And his reason for the decline in football’s popularity, that Mallus and Bongs suddenly got an inferiority complex from watching Maradona on TV is, you have to admit, somewhat ridiculous.

    Have you read Ram Guha’s ‘A Corner of a Foreign Feild’, btw? I feel he does a fantastic job providing a nuanced answer as to why cricket occupies the hallowed place it does in the hearts of South Asians everywhere, whether they be in the posh drawing rooms of South Delhi or in a hamlet in Wayanad, Kerala. And it’s much more than just Neoliberal policies+ Rising Middle Class Aspirations+ Rupert Murdoch= Cricket (the equation maybe explains the popularity of IPL, but not why every single Indian remembers exactly where they were the night Sachin took on the Aussies in Sharjah all those years ago 🙂 ).

    • Co incidences cannot be directly made the parameter of rise and fall of Indian cricket. Yes 50 over format introduction with win in 1983 WC and rise of television are mutually related. But there was fall in standard of hockey and football with time while cricket was on rise in 1970’s. In cricket arena, Indians were quite influenced by anglo-saxon culture post independence. True face of Indian patriotism was suppressed by white race domination feeling. Sunil Gavaskar and Kapil Dev start the process of reversing it and with each win of India, a sense of pride and representation on international arena comes in upcoming India.

      bQ, I have not read Guha’s book but Nalin’s perception is not deep analysis but only reflection of change.

  4. Vikram, any thing which has unidimensional makes the thing monotonous.Television is not interacive medium of learning hence the flow of information is regulated by few guys running for bussiness.Cricket and Movies unite us as they are source of mass consumption to India. And the point of “the gap between their own local heroes and the great international stars” is absurd.

    Vikram, one thing more ; I don’t know why but I find this article is some incomplete in conclusion part…

    • Yes, and I see the same phenomenon in America, where sport is a big industry and drives consumption. One evidence for this is the huge disparity between the popularity of men’s and women’s sports teams here, and the anonymity that the Indian women’s cricket team has to endure.

      This article is the first in a three part series, hence the incompleteness …

      • ok. Vikram, sorry for confusion.Waiting for more on this topic.

  5. Vikram Check the Speech addressed by Professor Yash Pal,Chancellor, Jawaharlal Nehru University at Indian academy of social sciences October 5, 2007.

    http://yayaver.blogspot.com/2009/05/tuning-media-to-science.html

  6. @ Odzer: It is interesting to note what seems to be soccer’s ‘resurgence’ in urban India. In many it seems to be driven by the forces of globalization and its popularity seems to be growing more due to the broadcast of foreign leagues rather than domestic success.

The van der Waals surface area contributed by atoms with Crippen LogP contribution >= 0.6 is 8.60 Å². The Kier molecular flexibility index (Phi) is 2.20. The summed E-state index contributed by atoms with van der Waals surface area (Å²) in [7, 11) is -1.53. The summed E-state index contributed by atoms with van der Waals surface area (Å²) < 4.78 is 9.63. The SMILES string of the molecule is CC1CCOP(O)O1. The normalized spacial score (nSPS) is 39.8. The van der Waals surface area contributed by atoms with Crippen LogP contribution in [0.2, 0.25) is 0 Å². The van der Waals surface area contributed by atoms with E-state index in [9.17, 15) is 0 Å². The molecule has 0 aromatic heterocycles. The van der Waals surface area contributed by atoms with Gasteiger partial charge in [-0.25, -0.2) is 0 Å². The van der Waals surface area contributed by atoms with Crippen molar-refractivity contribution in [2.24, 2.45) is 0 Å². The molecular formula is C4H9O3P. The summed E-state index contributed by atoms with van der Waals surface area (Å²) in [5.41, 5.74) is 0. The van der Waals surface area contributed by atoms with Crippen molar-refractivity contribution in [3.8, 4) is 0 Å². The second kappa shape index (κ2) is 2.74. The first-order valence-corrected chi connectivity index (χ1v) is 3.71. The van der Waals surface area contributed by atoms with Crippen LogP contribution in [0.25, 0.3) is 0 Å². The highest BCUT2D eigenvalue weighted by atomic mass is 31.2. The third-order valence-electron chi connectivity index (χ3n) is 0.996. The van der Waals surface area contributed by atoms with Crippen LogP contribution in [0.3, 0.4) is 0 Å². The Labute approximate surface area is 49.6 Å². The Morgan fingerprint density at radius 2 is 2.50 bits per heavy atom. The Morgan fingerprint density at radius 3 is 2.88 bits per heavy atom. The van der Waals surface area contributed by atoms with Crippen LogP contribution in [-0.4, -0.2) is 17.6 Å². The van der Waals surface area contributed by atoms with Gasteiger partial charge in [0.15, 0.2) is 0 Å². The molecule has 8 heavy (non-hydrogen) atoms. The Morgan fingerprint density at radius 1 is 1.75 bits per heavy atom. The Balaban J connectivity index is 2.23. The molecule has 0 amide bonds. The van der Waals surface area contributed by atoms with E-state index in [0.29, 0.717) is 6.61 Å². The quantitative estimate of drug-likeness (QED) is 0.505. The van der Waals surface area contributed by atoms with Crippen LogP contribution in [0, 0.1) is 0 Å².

But I think coming up in soccer will be a difficult task for India, at the international level it is a much more competitive sport than cricket. Also, India’s geographical location means that we are usually playing teams like Nepal and Cambodia who are struggling themselves.

    @ Chawla saab, indeed hockey and soccer have been utterly mismanaged in India. In an upcoming post, I will talk about just how badly Indian hockey has been mauled by its ‘administrators’.

    @ bq, I havent read Guha’s book. But I dont think one can discount the role of TV in popularizing sport. I totally agree that Mehta does not present a complete analysis, but one cant deny that he does bring up important points regarding the need for a homogenous marketig medium and the gap in middle class Indian national identity that the game filled.

    Also, he says that the broadcast of the football world cup made fans aware of the gap between local and international stars, he does not claim that this is the reason for soccer’s decline. I think what he is trying to point out there is how the game was not able to fulfill the nationalist aspirations of the Indian middle class due to the lack of a competitive international team.

    And in recent years with cricket satisfying the nationalist aspirations combined with the broadcast of European club soccer, young urban Indians feel more comfortable about cheering for soccer clubs like FC Barcelona and Manchester United.

  7. Vikram,i had written one post SPORTY POLITICIANS in my blog.It is the sports being taken over by the politicians is the main culprit.BCCI was headed by an industrialist before Pawar too over and he should be credited.Rest all sports are messed up

  8. Vikram BQ has already mentioned the book.do read it ..it is a brilliant book in terms of trying to understand the history (and the mentality that led to this sport being picked up so whole heartedly by Indians.

  9. […] See the rest here: Why Cricket ? Blame/Praise the television […]

  10. […] In this blog post, a writer from India suggests that successes in cricket and failures in soccer occurred at a […]